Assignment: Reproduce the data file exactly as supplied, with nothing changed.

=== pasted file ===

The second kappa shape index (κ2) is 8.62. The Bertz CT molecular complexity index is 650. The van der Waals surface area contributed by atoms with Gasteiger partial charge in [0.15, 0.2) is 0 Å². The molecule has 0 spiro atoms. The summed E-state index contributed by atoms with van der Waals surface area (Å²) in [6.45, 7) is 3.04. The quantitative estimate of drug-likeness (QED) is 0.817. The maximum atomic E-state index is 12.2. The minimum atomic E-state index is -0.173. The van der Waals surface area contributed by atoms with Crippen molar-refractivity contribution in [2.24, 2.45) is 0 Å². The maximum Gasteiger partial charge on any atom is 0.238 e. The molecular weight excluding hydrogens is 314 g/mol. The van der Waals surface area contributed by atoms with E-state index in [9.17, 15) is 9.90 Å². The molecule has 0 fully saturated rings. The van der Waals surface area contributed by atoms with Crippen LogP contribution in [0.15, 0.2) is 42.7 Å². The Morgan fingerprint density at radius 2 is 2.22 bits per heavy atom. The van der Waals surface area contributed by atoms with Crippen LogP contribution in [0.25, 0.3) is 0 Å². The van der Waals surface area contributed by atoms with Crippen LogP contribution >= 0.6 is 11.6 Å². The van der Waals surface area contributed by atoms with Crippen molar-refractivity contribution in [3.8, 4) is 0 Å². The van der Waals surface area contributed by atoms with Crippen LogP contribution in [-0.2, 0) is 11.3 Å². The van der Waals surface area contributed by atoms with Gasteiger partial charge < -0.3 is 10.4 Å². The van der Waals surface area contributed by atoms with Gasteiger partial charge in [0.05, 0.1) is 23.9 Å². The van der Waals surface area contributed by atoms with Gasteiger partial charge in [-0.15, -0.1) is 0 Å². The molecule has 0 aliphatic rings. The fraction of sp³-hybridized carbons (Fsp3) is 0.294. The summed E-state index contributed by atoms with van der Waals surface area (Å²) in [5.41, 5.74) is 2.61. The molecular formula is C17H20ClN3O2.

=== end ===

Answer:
The second kappa shape index (κ2) is 8.62. The Bertz CT molecular complexity index is 650. The van der Waals surface area contributed by atoms with Gasteiger partial charge in [0.15, 0.2) is 0 Å². The molecule has 0 spiro atoms. The summed E-state index contributed by atoms with van der Waals surface area (Å²) in [6.45, 7) is 3.04. The quantitative estimate of drug-likeness (QED) is 0.817. The maximum atomic E-state index is 12.2. The minimum atomic E-state index is -0.173. The van der Waals surface area contributed by atoms with Crippen molar-refractivity contribution in [2.24, 2.45) is 0 Å². The maximum Gasteiger partial charge on any atom is 0.238 e. The molecular weight excluding hydrogens is 314 g/mol. The van der Waals surface area contributed by atoms with E-state index in [9.17, 15) is 9.90 Å². The molecule has 0 fully saturated rings. The van der Waals surface area contributed by atoms with Crippen LogP contribution in [0.15, 0.2) is 42.7 Å². The Morgan fingerprint density at radius 2 is 2.22 bits per heavy atom. The van der Waals surface area contributed by atoms with Crippen LogP contribution in [0.25, 0.3) is 0 Å². The van der Waals surface area contributed by atoms with Crippen LogP contribution >= 0.6 is 11.6 Å². The van der Waals surface area contributed by atoms with Crippen molar-refractivity contribution in [3.8, 4) is 0 Å². The van der Waals surface area contributed by atoms with Crippen LogP contribution in [-0.2, 0) is 11.3 Å². The van der Waals surface area contributed by atoms with Gasteiger partial charge < -0.3 is 10.4 Å². The van der Waals surface area contributed by atoms with Gasteiger partial charge in [0.05, 0.1) is 23.9 Å². The van der Waals surface area contributed by atoms with Gasteiger partial charge in [-0.15, -0.1) is 0 Å². The molecule has 0 aliphatic rings. The fraction of sp³-hybridized carbons (Fsp3) is 0.294. The summed E-state index contributed by atoms with van der Waals surface area (Å²) in [5.41, 5.74) is 2.61. The molecular formula is C17H20ClN3O2.